Activists call on adidas investors to protect workers’ rights at AGM
Actions have been taking place in different countries in the run up to the AGM and are happening also today around the world. This includes a demonstration outside the AGM in Germany; protests by garment workers in Cambodia, Bangladesh and Pakistan; solidarity actions in front of adidas stores across the US and Europe; and a protest at the Netherlands headquarter office of adidas’ fourth biggest shareholder, Nassef Sawiris. These live actions will be accompanied by digital actions across social media and an online petition demanding movement from the brand to stop wage theft, severance theft, and union busting in its supply chain.
This comes at a difficult time for the company as it has reported a fourth quarter operating loss of €724 million and a resulting cut in dividends to shareholders, following the termination of its long-term partnership with Ye (also known as Kanye West), after he made a series of antisemitic comments. The company is also currently facing a class-action lawsuit filed by shareholders, claiming it knew of Ye’s problematic behaviour yet took no steps to mitigate the financial risks of the ongoing partnership. The activists argue that the risks that shareholders should actually be worried about is adidas’ failure to ensure workers are paid what they are owed and their failure to prevent rightful workers’ claims to unpaid wages, severance, and other compensation.
While the loss marks a drop in adidas’ profit hopes, the company’s revenue in 2022 was €22.5 billion, putting them among the best performing European brands and placing them as the second-best performing sports brand worldwide. This shows that the profit drop can not be used as another excuse to avoid taking real and necessary steps towards protecting garment workers’ rights by signing the Pay Your Workers agreement, committing the brand to actively tackling systemic human rights violations in their global supply chain. The Pay Your Workers agreement is affordable (costing only a fraction of the revenue generated by Yeezy shoes, an amount that could easily be absorbed by adidas in its current financial circumstances) and ensure that cases like that of the Hulu garment workers will be dealt with swiftly in the benefit of both the workers and the company.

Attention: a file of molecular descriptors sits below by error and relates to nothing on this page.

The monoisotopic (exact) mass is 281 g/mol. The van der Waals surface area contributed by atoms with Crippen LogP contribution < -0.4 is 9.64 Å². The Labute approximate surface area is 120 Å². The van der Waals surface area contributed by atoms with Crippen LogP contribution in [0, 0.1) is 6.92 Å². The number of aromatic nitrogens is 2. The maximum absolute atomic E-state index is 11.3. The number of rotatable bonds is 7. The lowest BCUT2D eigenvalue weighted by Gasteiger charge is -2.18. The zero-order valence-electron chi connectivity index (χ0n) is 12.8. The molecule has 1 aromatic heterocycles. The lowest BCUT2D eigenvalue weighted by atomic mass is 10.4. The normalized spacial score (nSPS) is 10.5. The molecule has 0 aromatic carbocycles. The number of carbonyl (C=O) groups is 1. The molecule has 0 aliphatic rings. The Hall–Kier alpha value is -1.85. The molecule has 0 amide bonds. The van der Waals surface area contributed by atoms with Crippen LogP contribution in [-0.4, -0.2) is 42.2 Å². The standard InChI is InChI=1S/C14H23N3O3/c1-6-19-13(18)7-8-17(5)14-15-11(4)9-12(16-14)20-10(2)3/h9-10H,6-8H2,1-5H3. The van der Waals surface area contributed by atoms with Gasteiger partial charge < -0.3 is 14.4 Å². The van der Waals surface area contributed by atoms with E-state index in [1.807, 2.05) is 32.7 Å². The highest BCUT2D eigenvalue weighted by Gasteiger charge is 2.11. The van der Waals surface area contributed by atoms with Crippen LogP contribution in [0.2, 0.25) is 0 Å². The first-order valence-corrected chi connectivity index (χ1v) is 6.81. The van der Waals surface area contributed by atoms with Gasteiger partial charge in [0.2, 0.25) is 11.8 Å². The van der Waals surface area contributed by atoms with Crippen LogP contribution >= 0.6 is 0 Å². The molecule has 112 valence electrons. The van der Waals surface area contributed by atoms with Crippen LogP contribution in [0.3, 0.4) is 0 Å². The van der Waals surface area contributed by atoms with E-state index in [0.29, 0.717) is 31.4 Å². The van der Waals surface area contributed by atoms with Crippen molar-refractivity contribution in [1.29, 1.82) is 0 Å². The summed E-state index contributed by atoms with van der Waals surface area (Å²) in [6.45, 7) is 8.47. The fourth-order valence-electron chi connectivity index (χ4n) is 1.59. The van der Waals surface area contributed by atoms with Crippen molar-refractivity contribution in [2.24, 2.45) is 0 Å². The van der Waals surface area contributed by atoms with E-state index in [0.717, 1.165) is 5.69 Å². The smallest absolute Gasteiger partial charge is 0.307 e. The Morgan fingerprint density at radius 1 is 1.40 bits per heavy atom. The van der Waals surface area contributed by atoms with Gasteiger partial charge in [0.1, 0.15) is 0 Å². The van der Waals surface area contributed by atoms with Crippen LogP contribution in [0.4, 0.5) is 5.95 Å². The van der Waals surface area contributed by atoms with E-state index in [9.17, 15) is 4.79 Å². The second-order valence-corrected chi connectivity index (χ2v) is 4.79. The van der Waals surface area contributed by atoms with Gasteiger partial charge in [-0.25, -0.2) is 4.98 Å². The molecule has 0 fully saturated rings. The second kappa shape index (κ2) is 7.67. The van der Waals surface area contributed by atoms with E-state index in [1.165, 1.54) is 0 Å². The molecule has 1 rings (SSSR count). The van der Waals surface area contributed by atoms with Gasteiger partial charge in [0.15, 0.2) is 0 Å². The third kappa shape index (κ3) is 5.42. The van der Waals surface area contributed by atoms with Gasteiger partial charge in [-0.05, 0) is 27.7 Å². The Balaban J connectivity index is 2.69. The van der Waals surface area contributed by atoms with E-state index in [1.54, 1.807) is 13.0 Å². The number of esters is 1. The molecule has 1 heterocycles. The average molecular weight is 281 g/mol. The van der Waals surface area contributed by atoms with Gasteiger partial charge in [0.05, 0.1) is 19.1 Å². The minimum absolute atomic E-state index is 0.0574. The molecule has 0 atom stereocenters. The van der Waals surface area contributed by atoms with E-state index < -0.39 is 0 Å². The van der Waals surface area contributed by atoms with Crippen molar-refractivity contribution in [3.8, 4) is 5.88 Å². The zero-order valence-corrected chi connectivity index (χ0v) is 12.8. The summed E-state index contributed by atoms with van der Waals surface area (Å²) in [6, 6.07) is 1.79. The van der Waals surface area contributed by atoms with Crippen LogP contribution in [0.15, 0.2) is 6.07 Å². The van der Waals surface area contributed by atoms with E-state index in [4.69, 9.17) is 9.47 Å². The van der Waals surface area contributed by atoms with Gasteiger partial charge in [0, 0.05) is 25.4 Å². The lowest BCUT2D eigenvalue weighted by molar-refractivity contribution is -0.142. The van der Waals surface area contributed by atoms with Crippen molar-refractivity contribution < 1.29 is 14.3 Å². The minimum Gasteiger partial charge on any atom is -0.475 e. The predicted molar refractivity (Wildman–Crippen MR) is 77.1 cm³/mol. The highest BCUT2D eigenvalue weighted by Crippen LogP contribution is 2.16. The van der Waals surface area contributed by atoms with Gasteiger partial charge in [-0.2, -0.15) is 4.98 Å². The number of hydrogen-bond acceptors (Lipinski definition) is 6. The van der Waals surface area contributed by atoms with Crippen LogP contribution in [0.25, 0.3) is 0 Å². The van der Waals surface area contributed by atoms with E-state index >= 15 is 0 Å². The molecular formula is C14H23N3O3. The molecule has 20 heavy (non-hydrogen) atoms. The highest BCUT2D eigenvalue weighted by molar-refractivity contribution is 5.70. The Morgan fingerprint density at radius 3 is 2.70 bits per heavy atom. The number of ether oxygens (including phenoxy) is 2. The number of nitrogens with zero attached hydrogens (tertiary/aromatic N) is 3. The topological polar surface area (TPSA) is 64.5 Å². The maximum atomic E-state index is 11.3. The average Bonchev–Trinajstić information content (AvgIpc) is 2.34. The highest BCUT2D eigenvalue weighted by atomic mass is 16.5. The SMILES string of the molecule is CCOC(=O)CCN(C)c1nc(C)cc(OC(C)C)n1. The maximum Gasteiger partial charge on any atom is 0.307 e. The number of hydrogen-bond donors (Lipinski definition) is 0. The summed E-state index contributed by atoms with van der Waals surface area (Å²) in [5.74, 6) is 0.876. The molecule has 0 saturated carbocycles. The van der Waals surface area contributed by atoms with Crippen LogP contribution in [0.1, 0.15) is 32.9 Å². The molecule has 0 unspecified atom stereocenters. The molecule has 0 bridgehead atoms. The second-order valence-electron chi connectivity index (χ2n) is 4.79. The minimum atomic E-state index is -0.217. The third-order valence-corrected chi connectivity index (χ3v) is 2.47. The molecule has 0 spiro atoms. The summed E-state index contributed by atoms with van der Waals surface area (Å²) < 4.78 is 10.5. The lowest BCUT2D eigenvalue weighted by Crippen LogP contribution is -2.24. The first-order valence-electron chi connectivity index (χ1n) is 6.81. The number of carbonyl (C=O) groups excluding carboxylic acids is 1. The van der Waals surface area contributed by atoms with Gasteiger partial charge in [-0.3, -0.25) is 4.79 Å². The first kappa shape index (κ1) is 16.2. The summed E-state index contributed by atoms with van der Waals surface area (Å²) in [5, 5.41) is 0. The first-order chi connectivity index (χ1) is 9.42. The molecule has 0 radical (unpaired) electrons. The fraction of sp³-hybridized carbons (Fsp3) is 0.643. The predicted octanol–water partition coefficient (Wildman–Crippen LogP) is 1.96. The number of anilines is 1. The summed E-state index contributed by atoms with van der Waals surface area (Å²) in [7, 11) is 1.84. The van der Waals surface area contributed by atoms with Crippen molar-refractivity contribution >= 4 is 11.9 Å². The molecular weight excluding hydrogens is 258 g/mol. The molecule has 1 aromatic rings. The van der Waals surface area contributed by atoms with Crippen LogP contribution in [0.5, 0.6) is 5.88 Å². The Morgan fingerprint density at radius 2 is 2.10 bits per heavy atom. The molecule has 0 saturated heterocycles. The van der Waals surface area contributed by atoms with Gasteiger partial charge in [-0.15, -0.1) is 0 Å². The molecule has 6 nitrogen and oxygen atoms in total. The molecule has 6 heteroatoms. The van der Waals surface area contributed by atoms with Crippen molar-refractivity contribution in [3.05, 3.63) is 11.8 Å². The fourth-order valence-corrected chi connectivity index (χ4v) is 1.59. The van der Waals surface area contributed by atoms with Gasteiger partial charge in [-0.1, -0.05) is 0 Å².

Christie Miedema, campaigner for Pay Your Workers, said: "Adidas has a clear responsibility to respect the human rights of its workers, regardless of any profit loss. Adidas didn’t protect its shareholders from the risks associated with partnering with Ye, and it’s failing to protect its workers from the devastating human rights violations in its own supply chain. Adidas pretends to care about women’s empowerment and ethical leadership, but we’re calling out the hypocrisy and ongoing exploitation, and demanding adidas sign the binding Pay Your Workers agreement.”
Adidas has a history of human rights abuses in its global supply chain and the brand has been linked to numerous cases of wage and severance theft, and abuse of workers’ union rights, violations which rose exponentially during the pandemic. Outstanding cases include more than 500 workers from the Cambodian adidas supplier, Hulu Garment factory, who have been fighting for the $1.1 million they are legally owed in severance pay for over three years; and the recent attacks against workers’ freedom of association at the Pou Chen Myanmar factory, where union members were fired for demanding their rights and, despite being reinstated following a global campaign, there remain ongoing issues with union busting in the factory.
Chhorpesal Chhom, a former Hulu Garment who is still fighting for the money she is owed, said: “I produced athletic clothing for adidas. I see how expensive these clothes are – one item is higher than my [weekly] wage, including overtime. The price compared to my salary is shocking. My coworkers and I will not stop fighting until adidas pays what they owe us.”
The Pay Your Workers agreement, which is endorsed by 285 organisations around the world, offers adidas a pathway to deal with the endemic violations in its supply chain at the scale needed. This includes paying into a severance guarantee fund to ensure that workers making adidas’ garments who lose their jobs will receive their legal right to severance pay. Activists hope that shareholders will support the demand that CEO Bjørn Gulden, who has had a troubled start to the role since taking the helm in January 2023, invest in workers’ rights by taking the concrete steps needed to make adidas the ethical leader it so wants to be.
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